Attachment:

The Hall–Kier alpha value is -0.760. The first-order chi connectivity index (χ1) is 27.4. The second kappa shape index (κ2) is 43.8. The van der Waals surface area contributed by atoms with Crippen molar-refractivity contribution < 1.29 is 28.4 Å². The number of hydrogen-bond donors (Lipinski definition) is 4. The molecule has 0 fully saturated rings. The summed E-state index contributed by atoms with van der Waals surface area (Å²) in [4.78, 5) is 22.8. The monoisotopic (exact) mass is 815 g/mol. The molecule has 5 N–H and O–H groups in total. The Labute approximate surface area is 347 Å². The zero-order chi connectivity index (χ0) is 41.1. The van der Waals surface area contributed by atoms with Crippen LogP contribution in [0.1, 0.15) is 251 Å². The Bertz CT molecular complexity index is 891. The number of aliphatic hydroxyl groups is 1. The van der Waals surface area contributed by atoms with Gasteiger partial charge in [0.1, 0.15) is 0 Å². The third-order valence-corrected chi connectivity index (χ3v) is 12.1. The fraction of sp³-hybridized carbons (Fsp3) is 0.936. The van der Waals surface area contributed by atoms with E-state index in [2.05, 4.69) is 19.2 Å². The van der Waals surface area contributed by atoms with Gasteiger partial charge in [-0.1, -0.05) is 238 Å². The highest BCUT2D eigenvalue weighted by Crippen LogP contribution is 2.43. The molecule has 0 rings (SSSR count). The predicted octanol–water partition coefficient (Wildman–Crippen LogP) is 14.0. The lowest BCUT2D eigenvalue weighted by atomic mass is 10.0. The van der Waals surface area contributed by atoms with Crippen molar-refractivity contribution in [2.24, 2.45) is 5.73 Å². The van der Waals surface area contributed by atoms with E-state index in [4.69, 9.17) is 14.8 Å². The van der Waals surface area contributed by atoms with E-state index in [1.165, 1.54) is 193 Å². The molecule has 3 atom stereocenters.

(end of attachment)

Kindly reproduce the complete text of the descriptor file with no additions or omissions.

The Hall–Kier alpha value is -0.760. The first-order chi connectivity index (χ1) is 27.4. The second kappa shape index (κ2) is 43.8. The van der Waals surface area contributed by atoms with Crippen molar-refractivity contribution < 1.29 is 28.4 Å². The number of hydrogen-bond donors (Lipinski definition) is 4. The molecule has 0 fully saturated rings. The summed E-state index contributed by atoms with van der Waals surface area (Å²) in [4.78, 5) is 22.8. The monoisotopic (exact) mass is 815 g/mol. The molecule has 5 N–H and O–H groups in total. The Labute approximate surface area is 347 Å². The zero-order chi connectivity index (χ0) is 41.1. The van der Waals surface area contributed by atoms with Crippen LogP contribution in [0.1, 0.15) is 251 Å². The Bertz CT molecular complexity index is 891. The number of aliphatic hydroxyl groups is 1. The van der Waals surface area contributed by atoms with Gasteiger partial charge in [0.1, 0.15) is 0 Å². The third-order valence-corrected chi connectivity index (χ3v) is 12.1. The fraction of sp³-hybridized carbons (Fsp3) is 0.936. The van der Waals surface area contributed by atoms with E-state index in [2.05, 4.69) is 19.2 Å². The van der Waals surface area contributed by atoms with Gasteiger partial charge in [-0.1, -0.05) is 238 Å². The highest BCUT2D eigenvalue weighted by Crippen LogP contribution is 2.43. The molecule has 0 rings (SSSR count). The predicted octanol–water partition coefficient (Wildman–Crippen LogP) is 14.0. The lowest BCUT2D eigenvalue weighted by atomic mass is 10.0. The van der Waals surface area contributed by atoms with Crippen molar-refractivity contribution in [2.24, 2.45) is 5.73 Å². The van der Waals surface area contributed by atoms with E-state index in [4.69, 9.17) is 14.8 Å². The van der Waals surface area contributed by atoms with E-state index in [1.165, 1.54) is 193 Å². The molecule has 3 atom stereocenters.